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    Plant phenology research and monitoring pilot project at Milner Gardens & Woodland
    (VIU Press, 2021-04) Pyett, Jessica R.; Klassen, Heather A.; Thelin, Larissa C.
    Global climate is changing and its impacts can be seen throughout Vancouver Island. This research studies the relationships between climate and coastal plant phenological development in order to build our understanding of how individual species and ecosystems on Vancouver Island are currently responding to climate. In 2016, a pilot project was initiated at Milner Gardens & Woodland in the Mount Arrowsmith Biosphere Region to establish field data collection and management protocols contributing to plant phenology research and monitoring on southeastern Vancouver Island. Data collection methods included both in-person and field camera observations of phenophases throughout the growing season. Data management tasks included the development of a photo observation database and contribution to an international online phenology observation network. Over time, we expect that the data collected will illustrate shifts in the timing of both the growing season and plant development phases on southeastern Vancouver Island, as well as shifts in climatic trends in the study area. Increased understanding of species and ecosystem shifts will contribute to land management and ecosystem conservation in the future.
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    Wetland mapping and monitoring in the Regional District of Nanaimo
    (VIU Press, 2021-04) Tomlin, Haley; Ng-Cornish, Jenica; Pyett, Jessica; Vivani, Alanna; Gilchrist, Alan
    Wetlands play a pivotal role within the Regional District of Nanaimo (RDN), including the Mount Arrowsmith Biosphere Region (MABR), providing ecosystem services and significant value to the region. Wetlands in this region face threats including climate change, hydrological changes, urban development, and resource extraction; therefore, it is important that we have a more in-depth understanding of their local roles. This study looks at what part wetlands play in groundwater recharge or discharge. Instrumentation was installed at three sites within the MABR, collecting water levels in three piezometers installed at different depths, precipitation, and daily site photos, with data downloaded every three months and compared to data from the nearest climate, hydrometric, and observation well stations. Data interpretation is still in the initial stages and more data is required in order to confidently conclude the role these selected wetlands have with regards to their connection to the underlying aquifers of the region.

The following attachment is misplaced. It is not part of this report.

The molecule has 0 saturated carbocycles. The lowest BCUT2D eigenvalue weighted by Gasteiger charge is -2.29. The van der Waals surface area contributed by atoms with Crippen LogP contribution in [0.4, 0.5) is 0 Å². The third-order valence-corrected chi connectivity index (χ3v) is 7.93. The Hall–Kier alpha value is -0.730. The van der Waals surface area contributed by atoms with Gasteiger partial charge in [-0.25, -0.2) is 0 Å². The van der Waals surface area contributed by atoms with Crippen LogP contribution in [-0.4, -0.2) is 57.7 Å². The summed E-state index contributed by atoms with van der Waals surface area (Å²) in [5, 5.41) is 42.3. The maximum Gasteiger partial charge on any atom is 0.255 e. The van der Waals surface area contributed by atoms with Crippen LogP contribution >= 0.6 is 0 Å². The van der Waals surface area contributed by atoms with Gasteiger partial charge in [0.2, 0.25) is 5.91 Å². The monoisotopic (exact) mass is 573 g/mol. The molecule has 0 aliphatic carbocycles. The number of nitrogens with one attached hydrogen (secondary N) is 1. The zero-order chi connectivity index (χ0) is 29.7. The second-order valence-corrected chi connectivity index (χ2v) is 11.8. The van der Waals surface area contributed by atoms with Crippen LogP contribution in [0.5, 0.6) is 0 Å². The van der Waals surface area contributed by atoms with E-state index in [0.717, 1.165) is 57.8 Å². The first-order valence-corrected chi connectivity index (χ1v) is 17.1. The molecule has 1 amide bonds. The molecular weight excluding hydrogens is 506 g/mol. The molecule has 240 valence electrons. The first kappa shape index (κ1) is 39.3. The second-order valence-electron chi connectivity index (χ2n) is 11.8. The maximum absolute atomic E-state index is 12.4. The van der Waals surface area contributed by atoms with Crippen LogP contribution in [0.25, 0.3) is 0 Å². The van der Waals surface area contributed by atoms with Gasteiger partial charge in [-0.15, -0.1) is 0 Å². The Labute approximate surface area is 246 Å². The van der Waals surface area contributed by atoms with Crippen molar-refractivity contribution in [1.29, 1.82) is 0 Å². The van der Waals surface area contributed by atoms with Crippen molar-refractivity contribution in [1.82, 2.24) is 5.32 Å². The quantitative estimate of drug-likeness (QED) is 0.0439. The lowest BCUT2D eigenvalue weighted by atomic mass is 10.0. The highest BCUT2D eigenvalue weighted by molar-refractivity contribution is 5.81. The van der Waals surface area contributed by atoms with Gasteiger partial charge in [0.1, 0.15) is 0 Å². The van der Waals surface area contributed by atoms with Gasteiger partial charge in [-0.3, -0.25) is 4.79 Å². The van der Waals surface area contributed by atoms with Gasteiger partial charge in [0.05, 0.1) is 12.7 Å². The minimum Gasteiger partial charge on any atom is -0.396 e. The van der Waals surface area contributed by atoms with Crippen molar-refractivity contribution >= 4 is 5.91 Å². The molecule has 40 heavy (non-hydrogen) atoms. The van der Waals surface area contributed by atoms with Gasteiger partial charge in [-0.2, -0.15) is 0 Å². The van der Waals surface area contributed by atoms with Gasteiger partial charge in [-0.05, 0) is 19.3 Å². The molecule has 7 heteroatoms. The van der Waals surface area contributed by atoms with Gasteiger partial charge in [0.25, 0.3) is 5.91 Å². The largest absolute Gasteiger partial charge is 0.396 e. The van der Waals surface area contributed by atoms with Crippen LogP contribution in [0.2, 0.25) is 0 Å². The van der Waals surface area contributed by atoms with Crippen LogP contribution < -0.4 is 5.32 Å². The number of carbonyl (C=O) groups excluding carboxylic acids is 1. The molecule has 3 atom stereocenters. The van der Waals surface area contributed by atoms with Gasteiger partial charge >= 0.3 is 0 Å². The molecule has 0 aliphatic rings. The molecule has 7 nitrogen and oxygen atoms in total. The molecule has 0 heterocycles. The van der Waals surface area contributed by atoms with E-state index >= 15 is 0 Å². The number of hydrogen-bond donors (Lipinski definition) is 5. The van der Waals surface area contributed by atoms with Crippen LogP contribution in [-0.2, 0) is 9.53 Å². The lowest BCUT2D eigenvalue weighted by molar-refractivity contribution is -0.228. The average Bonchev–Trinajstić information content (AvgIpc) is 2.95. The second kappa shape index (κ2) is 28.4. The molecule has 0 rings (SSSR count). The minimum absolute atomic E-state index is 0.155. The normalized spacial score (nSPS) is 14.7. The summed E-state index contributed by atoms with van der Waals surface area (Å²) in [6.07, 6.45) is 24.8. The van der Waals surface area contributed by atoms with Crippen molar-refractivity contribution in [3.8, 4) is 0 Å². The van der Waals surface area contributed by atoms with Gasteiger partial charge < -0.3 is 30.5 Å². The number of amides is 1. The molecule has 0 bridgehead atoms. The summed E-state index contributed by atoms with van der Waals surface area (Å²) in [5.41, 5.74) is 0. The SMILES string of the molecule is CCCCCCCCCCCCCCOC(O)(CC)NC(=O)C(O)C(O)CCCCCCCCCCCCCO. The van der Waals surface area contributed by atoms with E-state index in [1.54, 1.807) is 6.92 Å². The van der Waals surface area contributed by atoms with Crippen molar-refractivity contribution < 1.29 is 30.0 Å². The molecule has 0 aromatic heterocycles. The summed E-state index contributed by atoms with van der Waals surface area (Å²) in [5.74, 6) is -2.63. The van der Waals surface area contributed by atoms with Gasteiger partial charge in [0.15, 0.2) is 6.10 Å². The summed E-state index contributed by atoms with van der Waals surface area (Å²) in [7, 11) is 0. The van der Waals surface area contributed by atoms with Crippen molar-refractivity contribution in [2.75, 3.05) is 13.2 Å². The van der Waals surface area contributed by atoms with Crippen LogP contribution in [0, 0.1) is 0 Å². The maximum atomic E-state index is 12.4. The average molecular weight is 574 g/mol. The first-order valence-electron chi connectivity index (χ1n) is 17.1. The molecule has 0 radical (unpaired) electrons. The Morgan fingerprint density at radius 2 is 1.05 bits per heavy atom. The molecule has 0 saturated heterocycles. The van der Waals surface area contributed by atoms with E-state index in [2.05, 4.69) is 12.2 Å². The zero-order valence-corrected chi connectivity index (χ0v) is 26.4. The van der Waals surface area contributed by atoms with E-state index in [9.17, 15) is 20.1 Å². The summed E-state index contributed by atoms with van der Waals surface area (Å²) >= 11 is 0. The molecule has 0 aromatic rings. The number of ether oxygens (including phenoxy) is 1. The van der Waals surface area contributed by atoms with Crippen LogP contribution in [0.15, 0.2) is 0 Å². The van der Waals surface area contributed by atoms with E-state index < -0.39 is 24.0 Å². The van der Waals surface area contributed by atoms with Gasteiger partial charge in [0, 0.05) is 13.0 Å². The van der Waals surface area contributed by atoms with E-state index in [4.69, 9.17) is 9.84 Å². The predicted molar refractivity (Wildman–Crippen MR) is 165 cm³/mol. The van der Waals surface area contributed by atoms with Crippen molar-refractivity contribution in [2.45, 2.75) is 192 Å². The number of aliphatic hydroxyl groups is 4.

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    Getting to know the SDGs in the Mount Arrowsmith Biosphere Region
    (VIU Press, 2021-04) Vaugeois, Courtney; Hobkirk, Mandy; Vince, Brad; Gould, Victoria; Sakaki, Graham
    This pilot project worked to review how the Mount Arrowsmith Biosphere Region (MABR) is contributing to the United Nations Sustainable Development Goals (SDGs) at the local level. It is crucial that the SDGs are met locally, nationally, and internationally to achieve a sustainable future for all. Through a qualitative approach, this study explored the how groups within the region are contributing to each Goal. Results found that each of the 17 SDGs are being contributed to in the MABR, though some Goals, including Goal 15, receive more support than others.